A firm garden favourite and a regular in the Big Garden Birdwatch top 10, would you be able to recognise these lovely little fluff balls? RSPB England’s Vicky Browne shows you how and where to spot them. 

Long-tailed tits are a great way to start identifying garden birds – the clue really is in the name! With tails longer than their bodies, you’ll often spot one of them in profile before a small flock comes into view. In 2021, the long-tailed tit hit the number 10 spot in the Big Garden Birdwatch results, making them a popular sighting that can be encouraged into gardens with suet feeders. 

Long-tailed tit key stats 

Size: 14cm
Identifiable features: A tail longer than its body, a white underbelly, black upper body and pink/purple colouring on its upper wings.  
When to see them: All year round. 
Where to see them: A variety of habitats, woodland, farmland, hedgerows, and gardens. 
What do they eat: Insects and occasionally seeds in autumn/winter. They’re very partial to suet and buggy nibbles in winter too! 
Song: Listen here

How to spot a long-tailed tit 

Long-tailed tits have colouring that isn’t common amongst other garden birds. With a white underbody, black upper, white crest on their heads and black markings around the eyes, the long tailed tit palette has been likened to that of a badger! Where the badger similarities end, long tailed tits also have a mauve blush on their upper wings and underbelly.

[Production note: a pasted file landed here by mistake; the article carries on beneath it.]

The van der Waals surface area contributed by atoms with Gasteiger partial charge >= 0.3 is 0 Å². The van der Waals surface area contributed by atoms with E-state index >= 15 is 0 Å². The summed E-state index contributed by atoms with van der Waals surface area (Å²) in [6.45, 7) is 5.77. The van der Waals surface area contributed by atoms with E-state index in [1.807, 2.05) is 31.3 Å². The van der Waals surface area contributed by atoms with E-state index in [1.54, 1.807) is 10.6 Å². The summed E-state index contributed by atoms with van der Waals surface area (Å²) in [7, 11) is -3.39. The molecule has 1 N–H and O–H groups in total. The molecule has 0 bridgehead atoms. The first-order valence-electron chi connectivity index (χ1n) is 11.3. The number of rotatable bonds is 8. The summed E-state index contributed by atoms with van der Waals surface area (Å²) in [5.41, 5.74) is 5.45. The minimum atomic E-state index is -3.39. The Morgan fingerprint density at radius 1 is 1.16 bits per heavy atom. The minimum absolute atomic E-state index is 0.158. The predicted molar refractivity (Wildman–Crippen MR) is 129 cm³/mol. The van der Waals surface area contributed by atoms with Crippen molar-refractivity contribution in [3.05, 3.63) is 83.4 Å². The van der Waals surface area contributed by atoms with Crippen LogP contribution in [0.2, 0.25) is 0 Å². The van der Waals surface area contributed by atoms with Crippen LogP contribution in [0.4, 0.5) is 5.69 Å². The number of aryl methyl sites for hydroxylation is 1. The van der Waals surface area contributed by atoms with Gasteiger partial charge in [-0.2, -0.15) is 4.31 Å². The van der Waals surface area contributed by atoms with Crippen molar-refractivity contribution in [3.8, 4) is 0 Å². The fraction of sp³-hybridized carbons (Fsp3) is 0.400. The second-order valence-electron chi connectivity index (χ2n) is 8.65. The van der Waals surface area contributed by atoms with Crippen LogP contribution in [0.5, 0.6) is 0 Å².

You’ll often first spot a long-tailed tit in flight, as they bob along in a charming undulating motion. They’ll also be seen in flocks of up to 20, with a couple of birds usually flitting from hedgerow to hedgerow before being followed by the rest of the family. It’s fair to say they could be described as ‘fluffy’ too! 

In the winter they’ll pack closely together to roost for the long chilly nights and will also team up with other members of the tit family. 

How to attract long-tailed tits to your garden 

Like all garden birds, long-tailed tits need to know that you’re a reliable source of food and water during the colder months. Ensure there’s a frost-free water source (placing a tennis ball in your water bath will stop it freezing over) and long-tailed tits particularly love suet, which provides a much-needed source of energy in the winter months. Try suet balls in a feeder or cost-effective coconut halves to attract these gregarious little birds to your patch. Please be sure to clean your bird feeders weekly using an outside water source, rubber gloves and a mild detergent to avoid the spread of disease. 

There’s still time to sign up to the Big Garden Birdwatch. Register here: rspb.org.uk/birdwatch.

Image credit: John Bridges 

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